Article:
Visual Diary of a Nomad

Jonathan Jasberg did not even own a passport before he was 30; now he can hardly live without one. Travelling with a Leica Q, he has visited over 65 countries, with the aim of capturing images of honest moments and authentic emotions. His pictures speak of the fleetingness of time and of daily life in different worlds.

How do you choose the different countries where your pictures were are taken?
I shot photos in many different places including Egypt, Nepal, Mexico, India, Japan, Vietnam, Sri Lanka, Tunisia…There are a lot of factors that go into the places I chose to travel to next. I tend to enjoy historic cities that are full of culture, both old and new, and that are built for walking. Cities that are spread out and have huge roads or poor public transport, are my least favourite and the ones I try to avoid.

What does travelling mean to you?
When I travel to a new destination, I usually have no plans to see anything specific. I simply show up and begin to wander daily with my camera while I do the usual things, like grab coffee, go to eat and learn my way around. If it is a city I already know, I try to walk down roads I’ve never been, and explore new areas frequently. While I’m not against seeing the sights, it isn’t uncommon for me to go to a major city and never see one of the main attractions while I’m there.

Is there a country/city that particularly fascinates you?
Japan is the country that dramatically changed the trajectory of my life. It was the first country I visited after I got a passport. After my first visit I was determined to learn how to speak and read Japanese to a high level, and also determined to figure out how to return as quickly and frequently as possible. It’s now 15 years later and I am currently in Japan for the 25th time, as I prepare to teach a photography workshop in Kyoto and Osaka. I’ve visited over 65 countries as well during this time, and I still find Japan to be endlessly fascinating.

What characterises street photography for you, and why is the Leica Q particularly suitable for this?
Street photography seems to have so many interpretations and sub-genres. I tend to just think in terms of good and spontaneous photography, and I have a clear idea of the type of photos I’d like to produce. I first purchased a Leica Q2 in 2019, and just picked up a Q3 in 2023. The Q series of cameras is the near perfect camera for me, as I prefer to simply carry 1 camera and a spare battery in my pocket for an entire day, and not carry a bag. The build quality, image quality, weather sealing and amazing viewfinder enable me to get the shots that I do. I for sure wouldn’t be where I am with my photography had I not picked up the Q2 five years ago.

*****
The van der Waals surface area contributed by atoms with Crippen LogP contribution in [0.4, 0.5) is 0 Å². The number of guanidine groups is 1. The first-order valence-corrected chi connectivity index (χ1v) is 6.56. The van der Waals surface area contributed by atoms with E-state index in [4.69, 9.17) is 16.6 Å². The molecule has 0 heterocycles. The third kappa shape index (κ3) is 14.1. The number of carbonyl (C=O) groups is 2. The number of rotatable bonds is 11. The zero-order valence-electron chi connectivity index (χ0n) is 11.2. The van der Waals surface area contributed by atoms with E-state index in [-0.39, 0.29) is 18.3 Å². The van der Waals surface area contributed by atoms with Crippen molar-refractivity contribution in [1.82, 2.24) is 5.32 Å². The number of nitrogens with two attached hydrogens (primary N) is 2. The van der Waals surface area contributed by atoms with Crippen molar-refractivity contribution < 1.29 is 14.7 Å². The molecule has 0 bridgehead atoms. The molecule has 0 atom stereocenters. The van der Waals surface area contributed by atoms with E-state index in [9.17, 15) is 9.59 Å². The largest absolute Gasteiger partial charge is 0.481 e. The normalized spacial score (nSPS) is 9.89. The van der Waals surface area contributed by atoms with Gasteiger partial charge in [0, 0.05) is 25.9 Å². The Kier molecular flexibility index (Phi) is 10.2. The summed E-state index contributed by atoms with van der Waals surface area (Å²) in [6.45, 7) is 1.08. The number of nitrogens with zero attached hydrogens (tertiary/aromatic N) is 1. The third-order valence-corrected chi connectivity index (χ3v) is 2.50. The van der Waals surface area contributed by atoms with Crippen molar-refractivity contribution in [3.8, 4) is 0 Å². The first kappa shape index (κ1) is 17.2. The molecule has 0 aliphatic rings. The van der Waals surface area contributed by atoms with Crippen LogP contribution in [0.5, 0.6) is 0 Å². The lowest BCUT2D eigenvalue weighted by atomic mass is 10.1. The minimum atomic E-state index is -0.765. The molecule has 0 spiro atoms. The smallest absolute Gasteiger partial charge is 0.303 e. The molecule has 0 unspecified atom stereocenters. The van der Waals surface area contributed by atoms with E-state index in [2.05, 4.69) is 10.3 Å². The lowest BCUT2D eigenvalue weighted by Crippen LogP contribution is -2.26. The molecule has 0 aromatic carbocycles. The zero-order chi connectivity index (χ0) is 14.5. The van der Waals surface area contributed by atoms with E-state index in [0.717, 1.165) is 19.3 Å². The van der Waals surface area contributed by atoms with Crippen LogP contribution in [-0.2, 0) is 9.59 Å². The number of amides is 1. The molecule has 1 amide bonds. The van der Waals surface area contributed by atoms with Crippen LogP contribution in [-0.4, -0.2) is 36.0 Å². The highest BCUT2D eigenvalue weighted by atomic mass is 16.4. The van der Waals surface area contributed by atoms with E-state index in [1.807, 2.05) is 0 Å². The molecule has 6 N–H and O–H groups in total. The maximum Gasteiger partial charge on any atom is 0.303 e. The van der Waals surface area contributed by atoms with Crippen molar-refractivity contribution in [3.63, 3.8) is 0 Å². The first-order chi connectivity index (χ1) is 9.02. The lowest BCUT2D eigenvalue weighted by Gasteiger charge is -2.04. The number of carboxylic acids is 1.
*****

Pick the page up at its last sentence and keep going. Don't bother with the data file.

What exactly does your photographic process look like?
I never know what to expect when I head out. Sometimes I walk a lot and shoot a little, and sometimes it’s the other way around. Sometimes I’m more social and outgoing, but generally I’m fairly reserved. I try to shoot appropriately for the mood I’m in and not try to force anything. Of course, coming home and finding a photo that works is always a great bonus, the daily practice of getting out, walking and discovering beautiful moments and new ways of seeing is what keeps me going. Regardless of the type of day it is, I tend not to look at my photos while I’m out; instead I try to review my work nightly. I’m not looking to make any big decisions during this review, but rather look for the lessons from the day: technical mistakes, mishandled moments and details I missed at the time, and therefore didn’t compose correctly.

What do your pictures tell us about the countries, and what significance do colour, form and light have for you?
I’m mainly interested in portraying interesting and authentic moments of daily life. I’ll use historical places, monuments, old buildings, religious symbolism, etc. to add interest and draw the viewer in; but the essence of the image will be something that the viewer can hopefully relate to, regardless of if the image is taken in their home country or a place they’ve never been. While I love viewing black and white photography, I only shoot in color. I dream in color and have always been very drawn to color.

What is your next travel destination?
After I leave Japan, I will go to Istanbul, Turkey in May to teach a workshop, and then from there I hope to go to Mongolia to begin working on a new photography project that I’m very excited about, both because it is new, and also since I have never been to Mongolia.

Apart from the impressive photos, what experiences for your life do you take away from your travels?
After living the way I have for this many years, I feel very content, and for that I feel very fortunate. From a material standpoint I own very little and don’t find myself wanting or acquiring more. In addition to collecting candid moments through photographs, I collect knowledge of cities and countries that now feel like second homes, and cultures that feel like second families. While I do love getting memorable shots, often the camera simply acts as a motivator, as well as a passport or permit for me to go out and gather these life experiences.

Originally from Arizona, USA, Jonathan Jasberg is a seasoned independent photographer who embraces a minimalist lifestyle, condensing his possessions into a single carry-on suitcase. His extensive continuous travels have spanned over 65 countries in the last 14 years. He has garnered more than 40 international photography awards, his work has been featured in numerous publications and exhibited in both group and solo exhibitions worldwide. Notably, many of his award-winning pieces are included in his recent debut monograph, Cairo: A Beautiful Thing Is Never Perfect. Find out more about his photography on his website and Instagram page.

Leica Q

Full Frame. Compact. Uncompromising.

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